Lucretia Torva, Sonita, 36"x48", 2019, $3,400
Sonita Alizadeh (b. 1996)
Sonita Alizadeh grew up in Herat, Afghanistan, under the rule of the Taliban. Her family first considered selling her as a bride when she was 10. She said that at the time, she didn't fully understand what that meant. Instead, her family fled to Iran to escape the Taliban. She then discovered the music of Iranian rapper Yas and American rapper Eminem. Inspired by their music, she started writing her own rap influenced songs. In 2014, Alizadeh entered a U.S. competition to write a song to get Afghan people to vote in their elections. She won a $1,000 prize, which Alizadeh sent to her mother, who had moved back to Afghanistan.
Shortly after winning the competition, Alizadeh's mother sent for her to return to Afghanistan, saying she had found a man to buy her. She was 16. Her mother was trying to earn a $9,000 dowry so that her elder brother could purchase a bride, and thought she could get at least $9,000 by selling her own daughter. (I can’t even...)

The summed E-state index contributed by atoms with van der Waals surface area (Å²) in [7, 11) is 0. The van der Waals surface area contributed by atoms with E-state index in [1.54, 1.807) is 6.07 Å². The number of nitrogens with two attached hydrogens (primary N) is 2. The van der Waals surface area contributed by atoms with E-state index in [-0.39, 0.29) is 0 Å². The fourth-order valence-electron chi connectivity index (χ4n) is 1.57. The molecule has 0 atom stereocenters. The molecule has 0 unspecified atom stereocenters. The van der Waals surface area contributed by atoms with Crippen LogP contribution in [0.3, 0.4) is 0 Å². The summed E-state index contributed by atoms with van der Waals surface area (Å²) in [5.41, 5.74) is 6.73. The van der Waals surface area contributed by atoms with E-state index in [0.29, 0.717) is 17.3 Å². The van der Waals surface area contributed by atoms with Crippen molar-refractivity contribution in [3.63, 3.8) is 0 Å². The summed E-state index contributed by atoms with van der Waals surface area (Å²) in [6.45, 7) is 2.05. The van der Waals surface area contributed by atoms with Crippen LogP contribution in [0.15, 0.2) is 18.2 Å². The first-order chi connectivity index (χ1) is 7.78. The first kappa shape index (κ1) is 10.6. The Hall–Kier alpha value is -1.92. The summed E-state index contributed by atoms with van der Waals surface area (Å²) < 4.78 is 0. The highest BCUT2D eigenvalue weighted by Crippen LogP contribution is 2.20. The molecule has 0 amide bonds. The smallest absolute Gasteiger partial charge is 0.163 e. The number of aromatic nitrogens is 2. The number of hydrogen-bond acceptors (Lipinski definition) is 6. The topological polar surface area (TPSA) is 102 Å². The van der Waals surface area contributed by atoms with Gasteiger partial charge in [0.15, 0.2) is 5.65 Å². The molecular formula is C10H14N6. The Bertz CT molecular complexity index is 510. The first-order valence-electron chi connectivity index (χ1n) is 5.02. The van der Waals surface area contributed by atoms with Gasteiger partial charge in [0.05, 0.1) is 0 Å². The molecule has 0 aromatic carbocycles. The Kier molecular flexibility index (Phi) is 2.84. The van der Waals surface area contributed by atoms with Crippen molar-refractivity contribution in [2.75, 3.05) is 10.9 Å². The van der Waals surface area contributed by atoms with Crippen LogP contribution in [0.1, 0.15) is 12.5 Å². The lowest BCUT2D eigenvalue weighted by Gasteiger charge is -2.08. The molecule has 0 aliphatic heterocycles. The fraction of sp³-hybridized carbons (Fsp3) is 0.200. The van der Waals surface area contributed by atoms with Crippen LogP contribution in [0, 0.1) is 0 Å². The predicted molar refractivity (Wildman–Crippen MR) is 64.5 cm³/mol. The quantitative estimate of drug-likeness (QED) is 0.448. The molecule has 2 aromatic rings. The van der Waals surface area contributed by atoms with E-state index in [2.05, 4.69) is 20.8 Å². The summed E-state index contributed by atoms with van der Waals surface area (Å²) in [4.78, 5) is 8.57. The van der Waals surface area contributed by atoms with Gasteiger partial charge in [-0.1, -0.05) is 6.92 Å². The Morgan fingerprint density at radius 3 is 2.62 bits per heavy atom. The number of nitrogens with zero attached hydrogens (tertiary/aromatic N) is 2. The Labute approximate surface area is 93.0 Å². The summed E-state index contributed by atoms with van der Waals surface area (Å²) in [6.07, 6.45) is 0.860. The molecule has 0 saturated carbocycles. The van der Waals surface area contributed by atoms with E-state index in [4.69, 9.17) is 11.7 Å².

A documentary filmmaker, Rokhsareh Ghaemmaghami, paid $2,000 to Sonita's mother and asked for six months of time for Sonita. She then wrote "Brides for Sale" and he filmed the music video, which gained a lot of international attention. The video was not only popular with women in Afghanistan, but also drew the attention of the nonprofit Strongheart Group, which reached out to Alizadeh to bring her to the U.S.
Alizadeh currently lives in New York and attends Bard College. In addition to attending classes, she continues to write songs. A documentary, called Sonita, premiered at the International Documentary Filmfestival Amsterdam in November 2015.
I find it interesting that she wears traditional clothing. My interpretation is that she is not trying to completely negate her culture, she hopes to change it for the better. I felt the addition of SAR’s rebellious graffiti energy is a good backdrop for Sonita. SAR (Charlie Giglia) was born in Brooklyn, NY and raised in the neighborhoods of south Queens. He started writing in 1977 in true graffiti form, tagging the insides and painting the outsides on NYC transit to the end of the clean train movement in the 1990’s.